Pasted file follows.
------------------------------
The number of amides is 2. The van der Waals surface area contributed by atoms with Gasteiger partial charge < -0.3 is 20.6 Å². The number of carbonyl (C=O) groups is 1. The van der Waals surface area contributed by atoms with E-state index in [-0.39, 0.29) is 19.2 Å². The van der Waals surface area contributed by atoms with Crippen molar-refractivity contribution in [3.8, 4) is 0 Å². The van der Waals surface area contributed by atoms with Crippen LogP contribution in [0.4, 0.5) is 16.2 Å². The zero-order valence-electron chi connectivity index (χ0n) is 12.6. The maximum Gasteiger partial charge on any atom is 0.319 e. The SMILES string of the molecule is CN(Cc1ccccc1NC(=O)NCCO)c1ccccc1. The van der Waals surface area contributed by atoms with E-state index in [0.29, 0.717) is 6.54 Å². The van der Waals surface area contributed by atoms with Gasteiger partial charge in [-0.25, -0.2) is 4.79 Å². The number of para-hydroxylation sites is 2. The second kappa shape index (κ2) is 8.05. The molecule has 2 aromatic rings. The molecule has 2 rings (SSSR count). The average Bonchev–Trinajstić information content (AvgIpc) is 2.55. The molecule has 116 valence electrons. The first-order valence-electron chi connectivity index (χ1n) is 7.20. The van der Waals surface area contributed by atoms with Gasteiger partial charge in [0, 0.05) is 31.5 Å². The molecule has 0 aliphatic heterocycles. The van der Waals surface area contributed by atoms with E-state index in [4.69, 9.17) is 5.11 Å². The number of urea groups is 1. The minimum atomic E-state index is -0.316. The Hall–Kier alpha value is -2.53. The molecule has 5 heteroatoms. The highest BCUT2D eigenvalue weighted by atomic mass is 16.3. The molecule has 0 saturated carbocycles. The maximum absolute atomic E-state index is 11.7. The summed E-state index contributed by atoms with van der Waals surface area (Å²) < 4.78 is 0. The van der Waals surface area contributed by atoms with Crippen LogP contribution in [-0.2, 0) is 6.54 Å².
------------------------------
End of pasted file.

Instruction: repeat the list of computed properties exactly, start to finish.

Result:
The number of amides is 2. The van der Waals surface area contributed by atoms with Gasteiger partial charge < -0.3 is 20.6 Å². The number of carbonyl (C=O) groups is 1. The van der Waals surface area contributed by atoms with E-state index in [-0.39, 0.29) is 19.2 Å². The van der Waals surface area contributed by atoms with Crippen molar-refractivity contribution in [3.8, 4) is 0 Å². The van der Waals surface area contributed by atoms with Crippen LogP contribution in [0.4, 0.5) is 16.2 Å². The zero-order valence-electron chi connectivity index (χ0n) is 12.6. The maximum Gasteiger partial charge on any atom is 0.319 e. The SMILES string of the molecule is CN(Cc1ccccc1NC(=O)NCCO)c1ccccc1. The van der Waals surface area contributed by atoms with E-state index in [0.29, 0.717) is 6.54 Å². The van der Waals surface area contributed by atoms with Gasteiger partial charge in [-0.25, -0.2) is 4.79 Å². The number of para-hydroxylation sites is 2. The second kappa shape index (κ2) is 8.05. The molecule has 2 aromatic rings. The molecule has 2 rings (SSSR count). The average Bonchev–Trinajstić information content (AvgIpc) is 2.55. The molecule has 116 valence electrons. The first-order valence-electron chi connectivity index (χ1n) is 7.20. The van der Waals surface area contributed by atoms with Gasteiger partial charge in [0, 0.05) is 31.5 Å². The molecule has 0 aliphatic heterocycles. The van der Waals surface area contributed by atoms with E-state index in [4.69, 9.17) is 5.11 Å². The number of urea groups is 1. The minimum atomic E-state index is -0.316. The Hall–Kier alpha value is -2.53. The molecule has 5 heteroatoms. The highest BCUT2D eigenvalue weighted by atomic mass is 16.3. The molecule has 0 saturated carbocycles. The maximum absolute atomic E-state index is 11.7. The summed E-state index contributed by atoms with van der Waals surface area (Å²) < 4.78 is 0. The van der Waals surface area contributed by atoms with Crippen LogP contribution in [-0.2, 0) is 6.54 Å².